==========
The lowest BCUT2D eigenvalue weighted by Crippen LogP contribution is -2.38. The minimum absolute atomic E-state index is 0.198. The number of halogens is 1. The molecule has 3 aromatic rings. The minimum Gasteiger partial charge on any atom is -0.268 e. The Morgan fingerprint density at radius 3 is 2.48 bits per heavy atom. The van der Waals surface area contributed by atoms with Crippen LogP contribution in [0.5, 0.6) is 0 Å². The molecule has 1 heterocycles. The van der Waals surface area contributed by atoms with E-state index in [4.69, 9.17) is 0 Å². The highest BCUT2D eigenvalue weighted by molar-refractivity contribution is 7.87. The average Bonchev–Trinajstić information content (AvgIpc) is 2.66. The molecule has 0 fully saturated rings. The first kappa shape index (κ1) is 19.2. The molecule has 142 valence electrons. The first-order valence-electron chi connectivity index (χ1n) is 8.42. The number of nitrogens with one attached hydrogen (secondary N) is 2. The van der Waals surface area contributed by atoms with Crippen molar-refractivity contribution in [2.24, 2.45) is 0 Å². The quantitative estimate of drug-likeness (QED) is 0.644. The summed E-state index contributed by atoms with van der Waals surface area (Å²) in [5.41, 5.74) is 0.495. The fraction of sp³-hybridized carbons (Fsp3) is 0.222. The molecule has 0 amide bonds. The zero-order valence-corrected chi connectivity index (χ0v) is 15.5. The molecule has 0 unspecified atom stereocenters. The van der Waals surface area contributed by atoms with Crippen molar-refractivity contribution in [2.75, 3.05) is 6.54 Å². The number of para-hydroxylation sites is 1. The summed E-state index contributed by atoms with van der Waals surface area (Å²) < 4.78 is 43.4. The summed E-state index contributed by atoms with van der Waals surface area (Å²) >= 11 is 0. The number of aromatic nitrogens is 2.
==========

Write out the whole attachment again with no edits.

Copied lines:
The lowest BCUT2D eigenvalue weighted by Crippen LogP contribution is -2.38. The minimum absolute atomic E-state index is 0.198. The number of halogens is 1. The molecule has 3 aromatic rings. The minimum Gasteiger partial charge on any atom is -0.268 e. The Morgan fingerprint density at radius 3 is 2.48 bits per heavy atom. The van der Waals surface area contributed by atoms with Crippen LogP contribution in [0.5, 0.6) is 0 Å². The molecule has 1 heterocycles. The van der Waals surface area contributed by atoms with E-state index in [4.69, 9.17) is 0 Å². The highest BCUT2D eigenvalue weighted by molar-refractivity contribution is 7.87. The average Bonchev–Trinajstić information content (AvgIpc) is 2.66. The molecule has 0 fully saturated rings. The first kappa shape index (κ1) is 19.2. The molecule has 142 valence electrons. The first-order valence-electron chi connectivity index (χ1n) is 8.42. The number of nitrogens with one attached hydrogen (secondary N) is 2. The van der Waals surface area contributed by atoms with Crippen molar-refractivity contribution in [2.24, 2.45) is 0 Å². The quantitative estimate of drug-likeness (QED) is 0.644. The summed E-state index contributed by atoms with van der Waals surface area (Å²) in [5.41, 5.74) is 0.495. The fraction of sp³-hybridized carbons (Fsp3) is 0.222. The molecule has 0 amide bonds. The zero-order valence-corrected chi connectivity index (χ0v) is 15.5. The molecule has 0 unspecified atom stereocenters. The van der Waals surface area contributed by atoms with Crippen molar-refractivity contribution in [2.75, 3.05) is 6.54 Å². The number of para-hydroxylation sites is 1. The summed E-state index contributed by atoms with van der Waals surface area (Å²) < 4.78 is 43.4. The summed E-state index contributed by atoms with van der Waals surface area (Å²) >= 11 is 0. The number of aromatic nitrogens is 2.